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The travel of global ideas of waste management. The case of Managua and its informal settlements

Journal article
Authors María José Zapata Campos
Patrik Zapata
Published in Habitat International
Volume 41
Issue January 2014
Pages 41-49
ISSN 0197-3975
Publication year 2014
Published at School of Public Administration
Gothenburg Research Institute (GRI)
Pages 41-49
Language en
Links dx.doi.org/10.1016/j.habitatint.201...
https://gup.ub.gu.se/file/127101
Keywords Waste management, Informal settlements, New institutionalism, Translation, Waste transfer station
Subject categories Sociology, Public Administration Studies, Globalization Studies, Settlement studies

Abstract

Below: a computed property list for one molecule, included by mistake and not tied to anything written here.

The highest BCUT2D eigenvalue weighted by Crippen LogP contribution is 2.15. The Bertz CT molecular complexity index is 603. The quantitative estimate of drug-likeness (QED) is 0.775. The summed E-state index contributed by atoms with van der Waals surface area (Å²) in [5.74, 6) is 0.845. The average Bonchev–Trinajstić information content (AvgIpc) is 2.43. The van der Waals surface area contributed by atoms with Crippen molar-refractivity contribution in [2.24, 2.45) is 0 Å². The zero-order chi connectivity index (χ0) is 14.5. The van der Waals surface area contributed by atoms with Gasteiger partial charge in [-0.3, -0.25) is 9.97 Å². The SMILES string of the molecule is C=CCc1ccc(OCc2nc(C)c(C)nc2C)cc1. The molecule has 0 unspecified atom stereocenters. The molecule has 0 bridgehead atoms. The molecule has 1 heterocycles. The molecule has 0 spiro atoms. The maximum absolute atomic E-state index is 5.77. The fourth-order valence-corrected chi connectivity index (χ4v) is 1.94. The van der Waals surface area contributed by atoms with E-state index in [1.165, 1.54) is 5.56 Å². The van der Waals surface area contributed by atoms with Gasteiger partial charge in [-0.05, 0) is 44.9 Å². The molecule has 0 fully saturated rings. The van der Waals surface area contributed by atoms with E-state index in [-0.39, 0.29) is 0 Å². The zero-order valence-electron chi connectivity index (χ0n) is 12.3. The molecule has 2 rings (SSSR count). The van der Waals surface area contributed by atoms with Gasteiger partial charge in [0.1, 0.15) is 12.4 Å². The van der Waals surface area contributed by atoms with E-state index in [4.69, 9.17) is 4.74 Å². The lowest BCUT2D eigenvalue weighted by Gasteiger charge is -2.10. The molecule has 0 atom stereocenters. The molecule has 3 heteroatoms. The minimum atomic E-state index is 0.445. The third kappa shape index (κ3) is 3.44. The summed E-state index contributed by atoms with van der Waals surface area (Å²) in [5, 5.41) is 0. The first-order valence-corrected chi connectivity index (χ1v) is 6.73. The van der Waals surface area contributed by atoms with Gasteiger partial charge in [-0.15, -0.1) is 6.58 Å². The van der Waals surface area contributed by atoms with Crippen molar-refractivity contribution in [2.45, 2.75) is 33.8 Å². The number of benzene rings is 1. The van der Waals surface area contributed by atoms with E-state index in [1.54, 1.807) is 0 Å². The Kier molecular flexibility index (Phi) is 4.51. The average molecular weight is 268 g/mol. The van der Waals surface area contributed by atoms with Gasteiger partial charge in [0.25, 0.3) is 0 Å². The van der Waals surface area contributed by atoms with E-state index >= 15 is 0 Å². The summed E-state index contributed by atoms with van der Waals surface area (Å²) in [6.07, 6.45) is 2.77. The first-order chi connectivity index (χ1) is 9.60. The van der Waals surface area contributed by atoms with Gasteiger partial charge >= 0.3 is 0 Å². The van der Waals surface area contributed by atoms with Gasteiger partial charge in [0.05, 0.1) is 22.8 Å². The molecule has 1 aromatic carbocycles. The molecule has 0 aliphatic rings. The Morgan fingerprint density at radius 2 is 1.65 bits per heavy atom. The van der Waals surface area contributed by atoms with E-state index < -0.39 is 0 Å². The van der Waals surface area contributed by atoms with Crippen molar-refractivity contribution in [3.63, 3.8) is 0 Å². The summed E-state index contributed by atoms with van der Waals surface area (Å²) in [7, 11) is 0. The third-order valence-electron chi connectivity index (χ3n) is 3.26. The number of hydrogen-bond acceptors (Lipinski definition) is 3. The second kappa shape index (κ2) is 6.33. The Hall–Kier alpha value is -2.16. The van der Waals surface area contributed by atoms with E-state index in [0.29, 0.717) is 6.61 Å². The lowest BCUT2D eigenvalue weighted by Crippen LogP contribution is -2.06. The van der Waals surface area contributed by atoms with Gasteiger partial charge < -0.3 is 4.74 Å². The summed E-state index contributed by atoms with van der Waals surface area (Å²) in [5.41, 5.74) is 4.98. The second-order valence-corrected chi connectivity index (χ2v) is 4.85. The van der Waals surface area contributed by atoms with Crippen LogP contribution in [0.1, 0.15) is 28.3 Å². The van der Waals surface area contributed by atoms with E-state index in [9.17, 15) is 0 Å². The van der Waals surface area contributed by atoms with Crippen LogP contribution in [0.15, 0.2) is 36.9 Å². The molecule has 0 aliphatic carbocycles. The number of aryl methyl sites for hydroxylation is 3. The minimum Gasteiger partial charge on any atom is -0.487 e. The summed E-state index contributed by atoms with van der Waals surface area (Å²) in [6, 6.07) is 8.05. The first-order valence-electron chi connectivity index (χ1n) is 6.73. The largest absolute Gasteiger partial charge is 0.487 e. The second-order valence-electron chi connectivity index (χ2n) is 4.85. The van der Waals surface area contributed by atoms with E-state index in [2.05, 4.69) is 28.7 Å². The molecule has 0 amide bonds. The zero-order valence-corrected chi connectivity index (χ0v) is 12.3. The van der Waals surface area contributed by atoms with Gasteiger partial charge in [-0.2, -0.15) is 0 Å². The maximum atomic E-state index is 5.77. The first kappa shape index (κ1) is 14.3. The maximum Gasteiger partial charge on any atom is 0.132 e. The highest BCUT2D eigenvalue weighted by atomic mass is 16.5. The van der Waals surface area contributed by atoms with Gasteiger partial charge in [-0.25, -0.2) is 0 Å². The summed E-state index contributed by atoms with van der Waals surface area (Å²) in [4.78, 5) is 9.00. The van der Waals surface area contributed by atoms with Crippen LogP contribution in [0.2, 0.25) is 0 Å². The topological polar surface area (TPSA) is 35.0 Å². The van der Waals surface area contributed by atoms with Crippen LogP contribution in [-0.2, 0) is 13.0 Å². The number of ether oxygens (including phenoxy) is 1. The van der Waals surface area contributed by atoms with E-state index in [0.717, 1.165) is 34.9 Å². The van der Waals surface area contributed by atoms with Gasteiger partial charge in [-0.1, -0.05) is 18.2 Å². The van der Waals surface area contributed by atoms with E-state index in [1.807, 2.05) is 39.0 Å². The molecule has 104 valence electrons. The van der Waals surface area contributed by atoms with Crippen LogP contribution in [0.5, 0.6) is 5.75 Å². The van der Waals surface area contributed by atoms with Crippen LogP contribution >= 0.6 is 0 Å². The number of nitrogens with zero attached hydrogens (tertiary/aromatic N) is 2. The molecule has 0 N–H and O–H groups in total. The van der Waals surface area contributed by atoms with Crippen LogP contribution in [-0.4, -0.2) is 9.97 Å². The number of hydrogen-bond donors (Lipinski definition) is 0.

Informal settlements in the global South cities are often neglected by formal solid waste collection services. In the city of Managua, the municipality and international and local NGOs recently imple- mented several waste management projects to provide waste collection in informal settlements. These projects supported or created cooperatives or microenterprises of waste pickers collecting household solid waste in barrios inaccessible to modern waste trucks. The projects also created three waste transfer stations, on barrio fringes, where the collected waste could be disposed and transported by municipal truck to the municipal landfill. New institutionalism theory and the “travel metaphor” illuminate how the “waste transfer station” idea travelled to Managua from various international organizations. New urban infrastructure and waste management models introduced by donors were decoupled from existing waste management models and practices. Despite the organizational hypocrisy of the city administra- tion, introducing this new model via pilot projects in three city districts challenges the logic of the existing centralized waste management system, which ignores the city’s informal settlements. The introduced waste transfer stations and associated waste collection practices were translated, and sometimes contested, in some informal settlements through protests, occupations, and other defiance strategies enacted by municipal waste collectors, squatters, and residents.

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